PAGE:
Expectedly unremarkable, how a river in a city such as Paris can look the same as a river in London, or indeed Prague or Budapest or somewhere else I have never been. All serve the same purpose, a thick brown band that alerts ones compass, I am north, I am south. On this occasion, I was in Paris certainly, because I headed over the bridges towards the streets at the foot of Notre-Dame, skirting the place for fear of the coachloads of garish amateur photographers, eventually scurrying into a busy roadside café for bitter coffee and fresh, warm bread. Heading out once full, having guilty read American newspapers, I became lost again and embarked upon the segment of that day's self-generated tour that was most easily ignored. I had embarked upon an accidental trail towards the Eiffel Tower, through a rich, aloof part of town that knew nothing of a global credit crisis.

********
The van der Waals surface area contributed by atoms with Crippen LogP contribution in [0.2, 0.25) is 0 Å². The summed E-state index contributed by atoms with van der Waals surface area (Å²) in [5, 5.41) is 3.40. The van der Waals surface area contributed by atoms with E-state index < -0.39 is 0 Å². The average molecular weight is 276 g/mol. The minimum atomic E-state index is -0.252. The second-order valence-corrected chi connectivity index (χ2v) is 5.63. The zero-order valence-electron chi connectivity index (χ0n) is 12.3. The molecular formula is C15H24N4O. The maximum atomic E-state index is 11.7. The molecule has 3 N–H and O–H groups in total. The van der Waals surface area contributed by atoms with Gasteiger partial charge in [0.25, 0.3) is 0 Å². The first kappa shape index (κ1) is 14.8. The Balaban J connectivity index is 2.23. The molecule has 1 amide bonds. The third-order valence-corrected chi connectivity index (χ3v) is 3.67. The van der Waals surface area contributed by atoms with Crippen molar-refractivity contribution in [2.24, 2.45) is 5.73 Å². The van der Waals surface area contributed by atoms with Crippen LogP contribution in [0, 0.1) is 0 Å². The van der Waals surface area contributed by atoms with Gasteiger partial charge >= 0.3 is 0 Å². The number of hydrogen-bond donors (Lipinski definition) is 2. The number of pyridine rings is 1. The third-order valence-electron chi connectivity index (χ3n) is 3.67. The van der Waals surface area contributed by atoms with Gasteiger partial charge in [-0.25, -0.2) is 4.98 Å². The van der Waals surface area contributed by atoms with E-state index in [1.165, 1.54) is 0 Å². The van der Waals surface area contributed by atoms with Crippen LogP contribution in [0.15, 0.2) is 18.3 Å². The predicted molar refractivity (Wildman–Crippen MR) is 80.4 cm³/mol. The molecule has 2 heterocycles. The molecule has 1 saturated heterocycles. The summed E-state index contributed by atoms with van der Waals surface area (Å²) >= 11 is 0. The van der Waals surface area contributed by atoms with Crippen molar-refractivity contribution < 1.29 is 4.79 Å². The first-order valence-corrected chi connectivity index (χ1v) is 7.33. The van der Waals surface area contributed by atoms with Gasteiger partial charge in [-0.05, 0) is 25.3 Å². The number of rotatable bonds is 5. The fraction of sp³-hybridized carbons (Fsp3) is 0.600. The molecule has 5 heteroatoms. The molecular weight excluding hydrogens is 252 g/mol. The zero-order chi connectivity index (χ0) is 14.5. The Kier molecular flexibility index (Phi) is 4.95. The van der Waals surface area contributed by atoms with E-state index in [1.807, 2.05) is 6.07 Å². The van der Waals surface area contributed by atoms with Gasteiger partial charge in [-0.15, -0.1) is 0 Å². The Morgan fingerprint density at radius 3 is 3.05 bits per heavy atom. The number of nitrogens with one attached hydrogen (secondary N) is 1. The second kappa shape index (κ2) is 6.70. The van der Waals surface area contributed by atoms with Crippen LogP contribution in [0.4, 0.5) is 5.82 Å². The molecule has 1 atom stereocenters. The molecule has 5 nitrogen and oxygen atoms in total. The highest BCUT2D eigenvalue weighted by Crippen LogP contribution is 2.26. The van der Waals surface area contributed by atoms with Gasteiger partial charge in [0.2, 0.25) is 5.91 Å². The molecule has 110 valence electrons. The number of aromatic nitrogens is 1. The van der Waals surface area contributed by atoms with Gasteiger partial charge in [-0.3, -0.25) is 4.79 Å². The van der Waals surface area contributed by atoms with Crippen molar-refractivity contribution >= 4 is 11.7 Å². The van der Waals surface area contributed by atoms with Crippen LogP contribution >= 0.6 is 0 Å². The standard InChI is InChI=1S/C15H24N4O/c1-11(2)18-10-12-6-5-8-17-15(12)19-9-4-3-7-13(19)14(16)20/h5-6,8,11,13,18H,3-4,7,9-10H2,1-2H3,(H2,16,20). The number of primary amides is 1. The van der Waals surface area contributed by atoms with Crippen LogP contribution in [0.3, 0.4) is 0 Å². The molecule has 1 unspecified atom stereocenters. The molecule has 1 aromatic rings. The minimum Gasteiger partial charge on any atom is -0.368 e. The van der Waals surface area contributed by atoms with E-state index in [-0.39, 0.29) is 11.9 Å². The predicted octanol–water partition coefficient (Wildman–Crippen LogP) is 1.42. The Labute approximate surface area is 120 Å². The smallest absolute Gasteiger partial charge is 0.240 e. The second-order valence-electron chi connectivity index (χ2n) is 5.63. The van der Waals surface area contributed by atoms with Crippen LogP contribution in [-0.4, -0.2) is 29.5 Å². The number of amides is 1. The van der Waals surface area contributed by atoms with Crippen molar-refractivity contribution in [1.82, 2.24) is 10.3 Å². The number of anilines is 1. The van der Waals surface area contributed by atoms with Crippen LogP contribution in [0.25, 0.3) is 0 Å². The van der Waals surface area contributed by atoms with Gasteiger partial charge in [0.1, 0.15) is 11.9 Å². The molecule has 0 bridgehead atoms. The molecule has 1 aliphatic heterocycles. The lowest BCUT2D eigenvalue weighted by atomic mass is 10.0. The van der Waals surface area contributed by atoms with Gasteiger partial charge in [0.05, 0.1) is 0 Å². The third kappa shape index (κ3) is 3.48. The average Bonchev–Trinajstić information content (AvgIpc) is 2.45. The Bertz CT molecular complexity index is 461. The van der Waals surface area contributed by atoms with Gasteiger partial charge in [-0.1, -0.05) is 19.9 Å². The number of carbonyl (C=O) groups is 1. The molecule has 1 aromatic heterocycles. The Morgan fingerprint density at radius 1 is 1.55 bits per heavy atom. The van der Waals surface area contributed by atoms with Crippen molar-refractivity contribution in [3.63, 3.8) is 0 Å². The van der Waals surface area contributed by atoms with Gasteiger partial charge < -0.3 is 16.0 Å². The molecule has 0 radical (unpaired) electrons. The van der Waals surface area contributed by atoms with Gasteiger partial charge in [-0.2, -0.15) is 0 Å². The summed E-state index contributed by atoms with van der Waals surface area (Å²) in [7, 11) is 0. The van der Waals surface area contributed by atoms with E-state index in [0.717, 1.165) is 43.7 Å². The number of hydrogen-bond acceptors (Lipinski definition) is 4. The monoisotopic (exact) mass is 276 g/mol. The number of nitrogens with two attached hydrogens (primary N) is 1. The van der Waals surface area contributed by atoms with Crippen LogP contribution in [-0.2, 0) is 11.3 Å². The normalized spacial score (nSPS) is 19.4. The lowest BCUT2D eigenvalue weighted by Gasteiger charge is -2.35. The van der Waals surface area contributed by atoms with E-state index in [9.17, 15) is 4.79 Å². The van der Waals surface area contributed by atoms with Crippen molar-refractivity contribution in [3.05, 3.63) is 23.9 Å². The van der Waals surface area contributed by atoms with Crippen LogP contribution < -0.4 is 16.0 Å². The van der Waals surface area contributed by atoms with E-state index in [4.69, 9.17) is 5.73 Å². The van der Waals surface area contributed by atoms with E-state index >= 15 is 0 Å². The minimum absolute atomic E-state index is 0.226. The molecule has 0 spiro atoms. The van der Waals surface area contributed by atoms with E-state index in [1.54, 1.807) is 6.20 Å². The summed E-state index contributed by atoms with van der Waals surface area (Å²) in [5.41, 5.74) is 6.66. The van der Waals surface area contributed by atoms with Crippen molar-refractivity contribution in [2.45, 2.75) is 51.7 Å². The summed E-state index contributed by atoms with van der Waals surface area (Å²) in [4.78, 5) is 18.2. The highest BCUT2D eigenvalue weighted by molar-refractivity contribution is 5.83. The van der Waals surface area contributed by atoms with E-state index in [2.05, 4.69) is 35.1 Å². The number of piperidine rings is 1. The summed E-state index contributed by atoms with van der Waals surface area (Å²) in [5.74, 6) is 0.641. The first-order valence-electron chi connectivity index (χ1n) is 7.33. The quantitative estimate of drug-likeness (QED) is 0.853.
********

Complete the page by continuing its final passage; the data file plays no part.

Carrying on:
The Tower itself, once reached was – as often these monuments are – strangely detached from the city itself, both in terms of location and, well, aura. There is nothing lived-in about these structures. Having trudged through streets and pavements full of life, of people living, there was a strange stillness about this place. Of course there were people; it was busy with tourists squabbling for photographs like birds fighting over a piece of food. But a serenity, neither pleasant nor uncomfortable, just uncustomary, filled the park in which the Tower stood. The thing itself is more beautiful than I had realised – the irrepressible, elegant spans and curves induced a calm in me, one that ensured I was happy to sit and simply stare for an hour or so. I fell asleep I think, in warm spring sunshine, notebook in hand while heavy, black birds filled the bare branches of the trees at the Tower's foot. Underneath, in the rectangle at the structure's base, some sort of fairground was underway between snaking queues of people and trinket sellers with mass-produced keychains and ornaments.